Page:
I've always been the type of cook who liked a plate to look nice. My mother was always a wonderful cook when I was growing up and she taught me the finer points of both nutrition and culinary aesthetics of not serving a pale, naked boneless, skinless chicken breast shivering on a plate next to some mashed turnips and a serving of wax beans. Her meals were always hearty and filled with color, if lamentably short on desserts.
But actual plating is something I've never really done until the double-whammy of Whisk Wednesdays and Top Chef hit me. All of a sudden, I'm enjoying little finicky details like a flat-leaf parsley and grape tomato garnish, or a sprinkling of paprika and dill weed across the top of a potato salad. (I know the paprika thing is hopelessly stuck in the 1950s days of casseroles baked with chicken, noodles, cheese, cashews, pimiento-stuffed green olives and two cans of cream of mushroom soup, but I can't help it. Just be thankful that I don't make that casserole.)
Tonight we ate a simple dinner of Mexican chili, which the girls and I dished up into our faithful old Pfaltzgraff rimmed soup plates. We laid a slice of Colby-Jack cheese on the top of each bowl, threw a few corn chips on it like a group of little seafarers perched on a life raft in the middle of a bumpy red sea, and topped it off with a sprig of the aforementioned parsley. It looked very pretty, and my husband was appreciative of our efforts. Which made me sigh in relief, because he's a pickier eater than he thinks he is, and I was trying to disguise the fact that we'd run out of our usual cheddar cheese.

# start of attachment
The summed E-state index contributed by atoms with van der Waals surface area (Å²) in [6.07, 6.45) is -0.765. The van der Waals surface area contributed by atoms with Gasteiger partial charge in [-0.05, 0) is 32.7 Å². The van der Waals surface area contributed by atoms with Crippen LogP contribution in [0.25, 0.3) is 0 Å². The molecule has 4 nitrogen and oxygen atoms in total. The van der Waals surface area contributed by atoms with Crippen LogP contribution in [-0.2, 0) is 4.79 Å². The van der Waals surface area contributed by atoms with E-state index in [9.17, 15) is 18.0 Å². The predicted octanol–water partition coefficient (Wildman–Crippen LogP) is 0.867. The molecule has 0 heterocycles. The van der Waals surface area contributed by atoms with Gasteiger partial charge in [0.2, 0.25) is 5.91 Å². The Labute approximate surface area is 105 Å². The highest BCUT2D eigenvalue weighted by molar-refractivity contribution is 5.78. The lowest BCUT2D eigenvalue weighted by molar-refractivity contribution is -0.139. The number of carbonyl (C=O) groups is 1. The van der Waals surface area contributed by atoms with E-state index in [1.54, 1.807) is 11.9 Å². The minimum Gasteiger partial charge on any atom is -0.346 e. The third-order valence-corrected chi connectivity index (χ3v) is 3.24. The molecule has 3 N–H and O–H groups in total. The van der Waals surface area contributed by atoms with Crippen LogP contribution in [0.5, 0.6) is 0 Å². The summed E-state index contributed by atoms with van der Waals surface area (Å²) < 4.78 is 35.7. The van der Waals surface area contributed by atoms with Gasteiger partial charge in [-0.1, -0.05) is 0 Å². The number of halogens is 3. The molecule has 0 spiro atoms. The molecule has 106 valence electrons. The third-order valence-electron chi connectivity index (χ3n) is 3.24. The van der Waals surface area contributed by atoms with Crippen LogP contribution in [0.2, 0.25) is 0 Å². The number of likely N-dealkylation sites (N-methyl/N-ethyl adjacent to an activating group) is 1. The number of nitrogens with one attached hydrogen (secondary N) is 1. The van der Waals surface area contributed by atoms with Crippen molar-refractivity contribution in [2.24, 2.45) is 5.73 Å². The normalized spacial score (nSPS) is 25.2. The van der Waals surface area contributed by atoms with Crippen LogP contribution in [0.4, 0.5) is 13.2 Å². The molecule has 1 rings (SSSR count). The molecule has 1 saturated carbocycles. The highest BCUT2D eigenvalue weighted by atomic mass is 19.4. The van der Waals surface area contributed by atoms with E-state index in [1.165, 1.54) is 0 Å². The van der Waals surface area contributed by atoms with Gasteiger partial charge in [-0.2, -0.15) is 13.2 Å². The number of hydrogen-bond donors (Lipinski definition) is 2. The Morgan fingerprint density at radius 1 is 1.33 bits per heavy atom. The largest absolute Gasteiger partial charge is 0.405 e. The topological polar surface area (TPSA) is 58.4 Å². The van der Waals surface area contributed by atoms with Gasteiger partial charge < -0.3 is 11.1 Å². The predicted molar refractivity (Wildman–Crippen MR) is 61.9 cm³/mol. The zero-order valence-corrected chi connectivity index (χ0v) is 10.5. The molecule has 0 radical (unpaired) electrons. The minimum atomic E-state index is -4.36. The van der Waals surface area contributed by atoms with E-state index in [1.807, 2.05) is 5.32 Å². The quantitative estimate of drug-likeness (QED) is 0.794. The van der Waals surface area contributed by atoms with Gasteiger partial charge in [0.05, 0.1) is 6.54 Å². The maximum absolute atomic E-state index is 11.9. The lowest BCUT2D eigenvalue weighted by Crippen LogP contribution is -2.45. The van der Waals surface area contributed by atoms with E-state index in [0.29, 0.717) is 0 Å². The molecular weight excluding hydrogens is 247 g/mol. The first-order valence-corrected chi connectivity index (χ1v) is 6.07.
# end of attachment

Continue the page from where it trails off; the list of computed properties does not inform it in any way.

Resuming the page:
I'm also teaching the girls some little niceties of the table, things I left behind me from my mother's training when I had two little ones "helping" and just getting supper on the table took the organizational skills of General Patton. For some time, I've been just throwing bottles of ketchup and mustard out there, along with chips in a bag instead of a bowl, sometimes with a big plastic jug of milk acting the part of a centerpiece. It used to drive me batty when my mother put mayonnaise in a tiny dish and pickles in a tiny dish and croutons in a tiny dish. It made so much extra stuff to wash. If it had been possible to put my frayed nerve endings in a dish, it would have taken a big one.
But tonight, Meelyn, Aisling and I did what we've been trying to do and put jalapeño peppers in a tiny dish and slices of Colby-Jack on a little plate and corn chips in a medium-sized bowl. And decorated everything with parsley, because if you're going to serve your family a cheap dinner like chili made from canned ingredients, the least you can do is make everything pretty.
My husband nodded approvingly and said that everything looked very nice and congratulated me that the girls aren't growing up like wild animals with no manners. He seems to believe that all problems with child rearing can be solved by everyone's sitting down at the dinner table in the evening. Although I could tell him some stories about throwing a buttered biscuit at my father that might change his mind about that.
My personal theory includes flat-leaf parsley.
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